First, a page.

Congress will likely renew protections next month for state medical marijuana laws — but pro-pot lawmakers and advocates are still watching nervously in case Attorney General Jeff Sessions launches a last-minute sabotage campaign.
For nearly three years now, Congress has maintained a policy prohibiting the Justice Department from using federal funds to prevent states allowing medical marijuana – which now number 29 plus the District of Columbia – from carrying out their own laws.
The amendment, offered by Reps. Dana Rohrabacher, R-Calif., and Earl Blumenauer, D-Ore., will soon expire unless Congress renews it. And it seems likely lawmakers will include the language in a spending bill keeping the government open past Sept. 30, with one possible hiccup – intervention by Sessions, who’s famously known for his abhorrence to cannabis.
Sessions, who prepared a speech in April whose initial text (later revised) called marijuana “only slightly less awful” than heroin, apparently asked congressional leaders to undo the state medical marijuana protections in a letter that became public in June. In that letter, Sessions argued the Rohrabacher-Blumenauer amendment would restrict the DOJ from enforcing the federal Controlled Substances Act.
“I believe it would be unwise for Congress to restrict the discretion of the Department to fund particular prosecutions, particularly in the midst of an historic drug epidemic and potentially long-term uptick in violent crime,” Sessions wrote. “The Department must be in a position to use all laws available to combat the transnational drug organizations and dangerous drug traffickers who threaten American lives.”
Yet Sessions is up against a Congress filled with an unprecedented number of pro-pot lawmakers from a record number of states where it’s legal.
Last November’s election brought sweeping victories for the pro-marijuana crowd: Seven states plus the District of Columbia now allow recreational use after voters in California, Massachusetts, Maine and Nevada approved such measures. And four more states – Florida, North Dakota, Arkansas and Montana – approved medical use laws, making it legal in more than half the states for doctors to prescribe marijuana to patients.
It’s notable that each time the House has approved the Rohrabacher-Blumenauer language, it’s been by increasingly wider margins. The protections for state medical marijuana laws were included with little controversy in the spring spending bill. And last month, the Senate Appropriations Committee passed such protections, offered by Sen. Pat Leahy, D-Vt., by voice vote.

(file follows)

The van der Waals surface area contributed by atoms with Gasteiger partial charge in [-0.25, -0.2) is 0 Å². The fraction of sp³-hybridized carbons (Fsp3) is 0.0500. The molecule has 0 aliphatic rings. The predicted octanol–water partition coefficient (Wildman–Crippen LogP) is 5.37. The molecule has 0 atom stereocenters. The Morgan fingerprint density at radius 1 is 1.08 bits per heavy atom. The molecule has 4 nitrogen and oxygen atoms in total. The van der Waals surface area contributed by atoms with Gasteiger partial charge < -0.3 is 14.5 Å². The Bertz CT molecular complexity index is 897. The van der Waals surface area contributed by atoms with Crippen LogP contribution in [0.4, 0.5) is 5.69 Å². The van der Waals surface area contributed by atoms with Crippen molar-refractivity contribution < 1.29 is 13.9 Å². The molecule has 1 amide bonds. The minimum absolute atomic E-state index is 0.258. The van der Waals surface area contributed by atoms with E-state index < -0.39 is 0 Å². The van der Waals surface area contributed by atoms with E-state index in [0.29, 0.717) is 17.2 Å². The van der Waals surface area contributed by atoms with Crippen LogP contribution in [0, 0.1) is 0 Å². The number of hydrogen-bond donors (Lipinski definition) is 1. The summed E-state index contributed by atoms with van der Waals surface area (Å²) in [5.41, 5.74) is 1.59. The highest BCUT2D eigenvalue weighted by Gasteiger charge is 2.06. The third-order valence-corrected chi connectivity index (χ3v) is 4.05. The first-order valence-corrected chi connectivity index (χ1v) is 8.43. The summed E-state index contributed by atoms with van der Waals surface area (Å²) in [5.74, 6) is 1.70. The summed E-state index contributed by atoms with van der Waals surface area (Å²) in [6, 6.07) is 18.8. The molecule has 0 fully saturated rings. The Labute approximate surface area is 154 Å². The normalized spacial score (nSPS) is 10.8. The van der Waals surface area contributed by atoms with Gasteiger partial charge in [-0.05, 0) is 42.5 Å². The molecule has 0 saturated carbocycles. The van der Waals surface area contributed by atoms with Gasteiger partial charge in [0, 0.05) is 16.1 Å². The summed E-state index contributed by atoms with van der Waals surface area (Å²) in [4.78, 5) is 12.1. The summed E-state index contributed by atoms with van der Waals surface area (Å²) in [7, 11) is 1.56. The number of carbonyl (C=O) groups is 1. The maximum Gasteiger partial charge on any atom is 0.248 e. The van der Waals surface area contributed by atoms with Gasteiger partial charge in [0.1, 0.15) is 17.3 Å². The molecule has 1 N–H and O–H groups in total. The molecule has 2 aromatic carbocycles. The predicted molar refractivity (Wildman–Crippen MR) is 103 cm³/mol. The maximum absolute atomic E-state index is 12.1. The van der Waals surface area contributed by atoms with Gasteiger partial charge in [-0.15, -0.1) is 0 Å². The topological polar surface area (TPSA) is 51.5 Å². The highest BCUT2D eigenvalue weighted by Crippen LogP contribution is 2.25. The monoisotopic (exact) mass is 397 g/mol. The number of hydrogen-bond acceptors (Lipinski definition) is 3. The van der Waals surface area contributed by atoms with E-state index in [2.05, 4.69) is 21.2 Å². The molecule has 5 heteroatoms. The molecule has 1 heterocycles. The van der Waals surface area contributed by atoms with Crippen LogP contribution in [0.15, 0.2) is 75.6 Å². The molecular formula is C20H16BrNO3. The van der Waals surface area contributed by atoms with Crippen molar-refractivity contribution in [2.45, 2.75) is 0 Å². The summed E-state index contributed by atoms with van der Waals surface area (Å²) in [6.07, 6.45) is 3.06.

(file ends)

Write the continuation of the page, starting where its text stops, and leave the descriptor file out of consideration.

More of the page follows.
“This is the most sympathetic Congress we’ve ever had to issues of cannabis,” Blumenauer told me.
Blumenauer said he’s had no concrete assurances yet from GOP leaders that they’ll include the protections in the spending bill they need to pass by Oct. 1 in order to keep the government funded (and in his Arizona rally remarks Tuesday night, Trump suggested he’d be open to a shutdown over funding for his border wall). But Blumenauer is “reasonably confident” the language will ultimately be renewed, barring an intervention by Sessions.
Advocates are also expecting Congress to keep protecting states with medical marijuana laws, even though they’ve been deeply dismayed by Sessions and his past, well-documented opposition to pot.
“I am cautiously optimistic that we are going to retain the protections,” said Justin Strekal, political director for the pro-pot group National Organization for the Reform of Marijuana Laws (known as NORML).
The Obama administration made clear in the 2013 “Cole” memo – drafted by then-deputy attorney general James Cole – that it would mostly avert its eyes from state laws. The document warns U.S. attorneys in all 50 states to let states go ahead with legalization efforts, as long as pot isn’t being made available to minors or in states where it isn’t legal.
For the moment, it’s unclear how hard Sessions will try to combat the legalized marijuana trend sweeping the country (a Justice Department spokeswoman didn’t respond to my questions about his approach). The AG certainly has the power to make life very, very difficult for users and growers of the drug, which remains illegal under federal law.
Most significantly, Sessions could direct U.S. attorneys to go after those involved with recreational marijuana. He could use a process called asset forfeiture to seize money and property from them. He could choose to prosecute anyone involved in the industry.
That’s because Congress has so far rejected the next step, which would be to protect states that allow recreational use. Two years ago, the House defeated by a 222-206 margin a bipartisan amendment from Reps. Tom McClintock, R-Calif., and Jared Polis, D-Colo., to prohibit federal authorities from prosecuting people for use, sale or possession of marijuana in a state in which the drug is legal under relevant state laws.
Yet if Sessions tries to remove pot protections, it’s unlikely to be at the behest of the White House. President Trump said several times during his campaign that legalization should be up to the states, and even at one point expressed support for pot’s medical use.
“The marijuana thing is such a big thing,” Trump said at a campaign rally in Nevada in October 2015. “I think medical should happen, right? Don’t we agree? I think so. And then I really believe we should leave it up to the states.”
One thing’s for certain – in a popularity contest between the president and legalized pot, the pot wins (recent polls show that six in 10 Americans now think it should be legal). Blumenauer was happy to note the reality.
“In the nine states where both Donald Trump and marijuana were on the ballot, marijuana got a lot more votes than Trump,” he told me.
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